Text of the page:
The University of Toronto is honouring U of T Engineering’s Jason Bazylak (MIE) with the Joan E. Foley Quality of Student Experience award. This award recognizes a member of the U of T community who goes above and beyond the requirements of their job, resulting in a broad and long-term positive impact on the quality of the student experience at the University.
Bazylak, a Métis engineer from Saskatchewan, is known for his efforts to address the underrepresentation of Indigenous people and women in engineering, leading reconciliation initiatives and his award-winning first-year design course.
Bazylak is a Dean’s Advisor on Indigenous Initiatives, the principal investigator at the Centre of Indigenous Research into Cultivating Engineers and co-chairs U of T Engineering’s Eagles’ Longhouse steering committee. He has championed the Faculty’s work toward rebuilding relationships between engineering and Indigenous communities and greater inclusivity of Indigenous people, particularly students, in U of T Engineering.
Bazylak’s commitment to inclusivity is reflected in the Indigenous speaker series he launched, the mentorship he offers Indigenous students, as well as his involvement in the Engineering Positive Space committee, the Engineering Equity Diversity and Inclusion action group and a student allyship group.
He is also the co-ordinator and instructor for the award-winning first year design course, Engineering Strategies and Practice, that each year introduces approximately 1,000 engineering students to their future careers. Leveraging the active-learning capabilities of the Myhal Centre for Engineering Innovation & Entrepreneurship, he redesigned this course to introduce technologies to improve communication in large classes, creating new inter-faculty course collaborations and more opportunities for practical, hands-on experiences.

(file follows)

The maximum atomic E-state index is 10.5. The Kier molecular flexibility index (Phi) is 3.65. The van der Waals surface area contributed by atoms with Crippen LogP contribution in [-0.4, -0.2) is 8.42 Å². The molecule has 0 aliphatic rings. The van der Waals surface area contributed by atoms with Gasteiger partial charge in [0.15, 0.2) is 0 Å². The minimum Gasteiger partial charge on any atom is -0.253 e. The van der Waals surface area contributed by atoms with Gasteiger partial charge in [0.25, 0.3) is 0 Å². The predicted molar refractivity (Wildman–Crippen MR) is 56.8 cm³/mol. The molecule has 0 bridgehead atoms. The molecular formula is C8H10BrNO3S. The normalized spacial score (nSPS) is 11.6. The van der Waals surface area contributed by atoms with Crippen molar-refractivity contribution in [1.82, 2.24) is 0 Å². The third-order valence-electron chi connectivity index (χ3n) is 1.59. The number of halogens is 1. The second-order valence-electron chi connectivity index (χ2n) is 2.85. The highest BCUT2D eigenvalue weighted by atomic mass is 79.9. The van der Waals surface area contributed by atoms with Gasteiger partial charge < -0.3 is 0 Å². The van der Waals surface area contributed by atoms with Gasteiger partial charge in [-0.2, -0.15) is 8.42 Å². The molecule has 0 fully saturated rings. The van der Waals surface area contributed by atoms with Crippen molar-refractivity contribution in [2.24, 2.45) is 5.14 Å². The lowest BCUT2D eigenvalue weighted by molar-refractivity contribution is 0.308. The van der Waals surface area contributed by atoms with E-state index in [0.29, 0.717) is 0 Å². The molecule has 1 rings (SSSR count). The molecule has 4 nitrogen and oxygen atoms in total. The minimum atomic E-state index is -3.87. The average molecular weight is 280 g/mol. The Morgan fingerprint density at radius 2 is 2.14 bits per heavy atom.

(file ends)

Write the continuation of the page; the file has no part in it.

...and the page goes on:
Bazylak’s research focuses on identifying barriers to entry in science, technology, engineering and math (STEM), especially for women and Indigenous students. He looks at approaches designed to remove those barriers, such as designing more welcoming student experiences and using technology to improve student engagement. Bazylak holds a Hart Innovation Teaching Professorship, which further supports this research.
Outside of U of T, Bazylak is a widely respected thought leader and founding member of both the Canadian Indigenous Science and Engineering Society and the Canadian Engineering Education Association.
“On behalf of the Faculty, I want to extend my enthusiastic congratulations to Jason for this well-deserved recognition,” says U of T Engineering Dean Chris Yip. “His dedication to welcoming and supporting our students, and both strengthening existing and creating new relationships with the Indigenous community, is key to our efforts in building a more inclusive and equitable future here in the Faculty.”
-This story was originally published on the University of Toronto’s Faculty of Applied Science and Engineering News Site on March 27, 2020 by Lynsey Mellon